Every person with vision loss should be able to perform their daily activities independently. Whether you’re experiencing vision lost for the first time or have never had full vision, Roswell Eye Clinic can help.
What Is Low Vision?
People with low vision are not blind; they have some useful sight. Low vision is the term used to describe reduced vision, which typically occurs in two ways.
- Blurred Vision (usually 20/70 or worse) that cannot be fully corrected with eyeglasses, contact lenses or eye surgery.
- Incomplete Field of View (i.e. visual field)
The degree of their visual impairment can make reading, driving/commuting independently, watching television, using a computer and shopping more difficult or impossible. In turn, people with low vision often feel shut off from the world and completely dependent on friends and relatives. Among visually impaired Americans of ages 21 to 64, only 43.7% are employed (compared to 80% of normally sighted people) according to Lighthouse International.
The primary causes of low vision are eye diseases (such as macular degeneration, glaucoma and diabetic retinopathy). However, low vision also can be inherited or caused by an eye or brain injury. Although children and adults can be visually impaired, low vision is mostly a problem that afflicts seniors. Vision loss – especially after a lifetime of good eyesight – can be very traumatic, leading to frustration and depression.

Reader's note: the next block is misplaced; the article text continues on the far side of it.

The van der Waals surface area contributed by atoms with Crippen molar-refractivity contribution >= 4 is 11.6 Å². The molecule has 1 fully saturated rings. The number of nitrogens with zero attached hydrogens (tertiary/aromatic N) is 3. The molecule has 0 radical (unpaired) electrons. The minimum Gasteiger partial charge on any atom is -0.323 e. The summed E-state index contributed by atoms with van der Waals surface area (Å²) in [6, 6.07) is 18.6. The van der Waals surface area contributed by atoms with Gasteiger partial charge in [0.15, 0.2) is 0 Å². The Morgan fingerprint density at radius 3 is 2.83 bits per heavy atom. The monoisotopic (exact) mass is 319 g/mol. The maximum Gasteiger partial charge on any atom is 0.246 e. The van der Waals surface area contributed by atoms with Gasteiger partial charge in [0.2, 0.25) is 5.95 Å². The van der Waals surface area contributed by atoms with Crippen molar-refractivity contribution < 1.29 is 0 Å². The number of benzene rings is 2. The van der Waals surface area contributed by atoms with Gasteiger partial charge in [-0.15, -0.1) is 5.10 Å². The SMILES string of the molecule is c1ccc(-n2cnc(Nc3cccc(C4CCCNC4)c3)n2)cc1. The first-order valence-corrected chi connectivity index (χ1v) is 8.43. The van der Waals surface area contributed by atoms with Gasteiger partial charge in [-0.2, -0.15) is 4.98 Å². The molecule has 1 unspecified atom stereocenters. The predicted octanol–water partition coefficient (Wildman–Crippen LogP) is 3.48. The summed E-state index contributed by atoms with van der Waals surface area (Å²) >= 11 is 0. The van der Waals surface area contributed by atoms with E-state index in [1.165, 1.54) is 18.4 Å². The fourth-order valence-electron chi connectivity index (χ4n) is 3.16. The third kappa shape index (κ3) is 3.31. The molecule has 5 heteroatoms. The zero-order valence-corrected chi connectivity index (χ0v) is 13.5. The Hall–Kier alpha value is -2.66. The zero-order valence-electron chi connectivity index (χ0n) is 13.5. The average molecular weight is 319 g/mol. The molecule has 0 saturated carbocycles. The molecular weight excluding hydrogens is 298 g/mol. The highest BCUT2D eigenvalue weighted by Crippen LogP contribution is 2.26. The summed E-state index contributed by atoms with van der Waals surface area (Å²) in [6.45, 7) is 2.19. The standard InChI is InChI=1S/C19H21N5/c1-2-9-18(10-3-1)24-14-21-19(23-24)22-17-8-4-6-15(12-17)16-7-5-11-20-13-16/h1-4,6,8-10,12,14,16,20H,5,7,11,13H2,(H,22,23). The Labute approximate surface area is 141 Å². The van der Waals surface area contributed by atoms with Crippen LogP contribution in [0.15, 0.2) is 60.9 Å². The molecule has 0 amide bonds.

Low Vision Devices
There are many low vision devices and strategies that can help visually-impaired individuals get the most out of their remaining sight and, in many cases, continue to live independently.
Reading Telescopes are telescopic systems designed for occupation and reading distances. They allow an increased working distance from that which is found with a comparably-powered microscope (reading lens), while still maintaining an adequate magnification level. Students, electricians and office workers are just a few examples of those who would benefit from this type of aid. The usefulness of these units, however, should not be considered to be limited to low vision patients. Anyone whose “seeing” requires more than normal visual acuity would benefit from these aids.
Full Diameter Telescope (Galilean Telescopes) are designed for distance tasks that are to be performed while the patient is stationary. Mobility is not practical, since walking with Full Diameter Telescopes would be analogous to walking while looking through a pair of binoculars. These telescopes are especially suited for such distance tasks as watching T.V., going to the theatre, sporting events, or viewing distant stock market quotations – anything that can be done while the patient is stationary.
Bioptic Telescope The Bioptic Telescope provides patients with the benefits of a telescopic system while still maintaining mobility. Mounted high in the carrier lens, the telescope is “out of the way” while the patient is moving about or doing general work, but is always available for distance spotting. Patients simply need to drop their head slightly to bring the telescope into alignment with their eyes. This is important, because the patient does not use this telescope all of the time (as with the Full Diameter Telescope), but only when viewing a distant object magnified. With this principle in mind, one can see why Bioptic Telescopes have been prescribed for students who need to view the chalkboards in the classroom while still being able to see up close, for people who need to spot distant signs while moving or for any situation requiring a greater flexibility to meet constantly changing visual demands.